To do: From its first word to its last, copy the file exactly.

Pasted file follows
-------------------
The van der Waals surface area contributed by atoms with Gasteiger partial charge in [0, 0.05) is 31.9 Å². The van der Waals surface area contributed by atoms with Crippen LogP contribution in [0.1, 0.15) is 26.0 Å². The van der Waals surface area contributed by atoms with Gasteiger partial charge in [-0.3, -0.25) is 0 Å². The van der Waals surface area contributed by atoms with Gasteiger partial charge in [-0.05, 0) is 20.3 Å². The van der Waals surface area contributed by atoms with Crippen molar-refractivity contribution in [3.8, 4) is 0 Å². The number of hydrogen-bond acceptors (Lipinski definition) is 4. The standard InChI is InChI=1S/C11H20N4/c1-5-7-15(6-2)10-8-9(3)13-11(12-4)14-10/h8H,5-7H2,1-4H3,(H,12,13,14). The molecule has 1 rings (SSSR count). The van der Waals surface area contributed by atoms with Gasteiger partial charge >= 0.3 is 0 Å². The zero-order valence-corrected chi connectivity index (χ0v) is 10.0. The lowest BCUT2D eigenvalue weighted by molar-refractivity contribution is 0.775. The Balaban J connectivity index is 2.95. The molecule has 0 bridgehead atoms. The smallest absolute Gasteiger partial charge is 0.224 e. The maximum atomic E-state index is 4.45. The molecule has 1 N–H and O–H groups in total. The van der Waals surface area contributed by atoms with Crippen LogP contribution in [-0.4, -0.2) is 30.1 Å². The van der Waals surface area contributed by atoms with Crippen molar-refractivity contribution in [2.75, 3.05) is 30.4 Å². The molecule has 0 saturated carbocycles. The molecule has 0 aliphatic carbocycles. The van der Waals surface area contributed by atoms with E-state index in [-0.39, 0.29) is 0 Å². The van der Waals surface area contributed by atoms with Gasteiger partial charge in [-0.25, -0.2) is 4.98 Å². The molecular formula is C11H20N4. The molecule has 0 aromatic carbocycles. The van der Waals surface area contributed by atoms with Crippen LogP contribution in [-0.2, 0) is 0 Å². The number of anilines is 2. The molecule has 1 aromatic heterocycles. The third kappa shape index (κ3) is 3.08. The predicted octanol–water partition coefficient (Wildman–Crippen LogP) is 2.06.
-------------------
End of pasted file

The van der Waals surface area contributed by atoms with Gasteiger partial charge in [0, 0.05) is 31.9 Å². The van der Waals surface area contributed by atoms with Crippen LogP contribution in [0.1, 0.15) is 26.0 Å². The van der Waals surface area contributed by atoms with Gasteiger partial charge in [-0.3, -0.25) is 0 Å². The van der Waals surface area contributed by atoms with Gasteiger partial charge in [-0.05, 0) is 20.3 Å². The van der Waals surface area contributed by atoms with Crippen molar-refractivity contribution in [3.8, 4) is 0 Å². The number of hydrogen-bond acceptors (Lipinski definition) is 4. The standard InChI is InChI=1S/C11H20N4/c1-5-7-15(6-2)10-8-9(3)13-11(12-4)14-10/h8H,5-7H2,1-4H3,(H,12,13,14). The molecule has 1 rings (SSSR count). The van der Waals surface area contributed by atoms with Gasteiger partial charge >= 0.3 is 0 Å². The zero-order valence-corrected chi connectivity index (χ0v) is 10.0. The lowest BCUT2D eigenvalue weighted by molar-refractivity contribution is 0.775. The Balaban J connectivity index is 2.95. The molecule has 0 bridgehead atoms. The smallest absolute Gasteiger partial charge is 0.224 e. The maximum atomic E-state index is 4.45. The molecule has 1 N–H and O–H groups in total. The van der Waals surface area contributed by atoms with Crippen LogP contribution in [-0.4, -0.2) is 30.1 Å². The van der Waals surface area contributed by atoms with Crippen molar-refractivity contribution in [2.75, 3.05) is 30.4 Å². The molecule has 0 saturated carbocycles. The molecule has 0 aliphatic carbocycles. The van der Waals surface area contributed by atoms with E-state index in [-0.39, 0.29) is 0 Å². The van der Waals surface area contributed by atoms with Gasteiger partial charge in [-0.25, -0.2) is 4.98 Å². The molecular formula is C11H20N4. The molecule has 0 aromatic carbocycles. The van der Waals surface area contributed by atoms with Crippen LogP contribution in [-0.2, 0) is 0 Å². The number of anilines is 2. The molecule has 1 aromatic heterocycles. The third kappa shape index (κ3) is 3.08. The predicted octanol–water partition coefficient (Wildman–Crippen LogP) is 2.06.